Publication: Monitor Volume: 4 Issue: 27

Georgian President Eduard Shevardnadze last night escaped unharmed from an assassination attempt that killed two of his bodyguards, wounded others and severely damaged his armored limousine — a gift to him from the U.S. government. Unidentified attackers ambushed Shevardnadze one kilometer away from his residence in Tbilisi, firing from grenade throwers and submachine guns. (Western agencies, February 10)

One attacker was also killed in the shooting. His passport identified him as an ethnic Chechen from Russia’s republic of Dagestan. Some Georgian observers surmised that the man had been included in the terrorist group in order to mislead the Georgian authorities and to provoke conflict between Chechens and Georgians. Appearing on national television at midnight, Shevardnadze stated that the attack had been aimed "to blow up not just me but Georgia itself." (International agencies, February 10)

In August 1995, the Georgian president had been injured in a time-bomb attack blamed on pro-Moscow conspirators. The then-head of the State Security Service, Igor Giorgadze, chief suspect in that plot, fled to Russia. Georgia has since persistently but unsuccessfully sought Giorgadze’s extradition for trial on charges of terrorism.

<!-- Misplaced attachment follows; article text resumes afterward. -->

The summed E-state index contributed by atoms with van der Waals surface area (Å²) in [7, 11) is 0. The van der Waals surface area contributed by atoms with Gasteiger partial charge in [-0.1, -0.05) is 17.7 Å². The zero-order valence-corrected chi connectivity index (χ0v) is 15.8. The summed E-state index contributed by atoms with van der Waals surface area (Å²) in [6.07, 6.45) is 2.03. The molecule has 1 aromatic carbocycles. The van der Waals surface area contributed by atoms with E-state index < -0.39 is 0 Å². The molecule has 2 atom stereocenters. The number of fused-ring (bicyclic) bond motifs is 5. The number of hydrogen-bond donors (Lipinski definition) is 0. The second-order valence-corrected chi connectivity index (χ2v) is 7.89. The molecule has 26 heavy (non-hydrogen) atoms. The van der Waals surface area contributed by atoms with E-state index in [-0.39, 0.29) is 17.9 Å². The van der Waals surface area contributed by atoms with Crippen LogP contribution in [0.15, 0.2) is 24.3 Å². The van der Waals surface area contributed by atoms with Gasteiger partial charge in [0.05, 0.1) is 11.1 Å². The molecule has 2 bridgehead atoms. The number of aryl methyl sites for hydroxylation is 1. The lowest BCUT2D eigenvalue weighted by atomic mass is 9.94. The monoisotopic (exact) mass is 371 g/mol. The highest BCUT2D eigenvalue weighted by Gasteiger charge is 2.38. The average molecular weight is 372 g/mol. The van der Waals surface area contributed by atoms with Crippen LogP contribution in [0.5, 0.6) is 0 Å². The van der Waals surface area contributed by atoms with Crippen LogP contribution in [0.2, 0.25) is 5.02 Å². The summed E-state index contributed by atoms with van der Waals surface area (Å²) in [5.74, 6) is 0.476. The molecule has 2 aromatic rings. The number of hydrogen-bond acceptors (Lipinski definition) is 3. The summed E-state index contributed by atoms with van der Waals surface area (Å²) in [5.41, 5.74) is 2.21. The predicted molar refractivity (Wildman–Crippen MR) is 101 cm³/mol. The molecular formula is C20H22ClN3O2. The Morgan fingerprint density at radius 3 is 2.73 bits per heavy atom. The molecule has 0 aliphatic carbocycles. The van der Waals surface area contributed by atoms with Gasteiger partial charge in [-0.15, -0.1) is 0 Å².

Shevardnadze’s chief ill-wishers include:

— accomplices of Giorgadze still at large

— members of the violent paramilitary organizations Mkhedrioni (Knights) and Rescue Corps, both disbanded by Shevardnadze in 1995, some of whose leaders and members have been sentenced in criminal trials (Mkhedrioni leader Jaba Ioseliani and associates are currently on trial)

— diehard supporters of the late nationalist president Zviad Gamsakhurdia

— Georgian Stalinists

— Abkhaz secessionists

— and Russian circles who underwrote the Abkhaz war, protected Giorgadze and are known to resent Shevardnadze’s contribution to ending the Cold War on the West’s terms.

Shevardnadze himself cautiously maintains (most recently in an interview with The Washington Post, February 1) that it is "dangerous" to view the outcome of the Cold War in terms of winners and losers, as both sides ultimately "won."

Yeltsin in Italy; Iraq on the Agenda.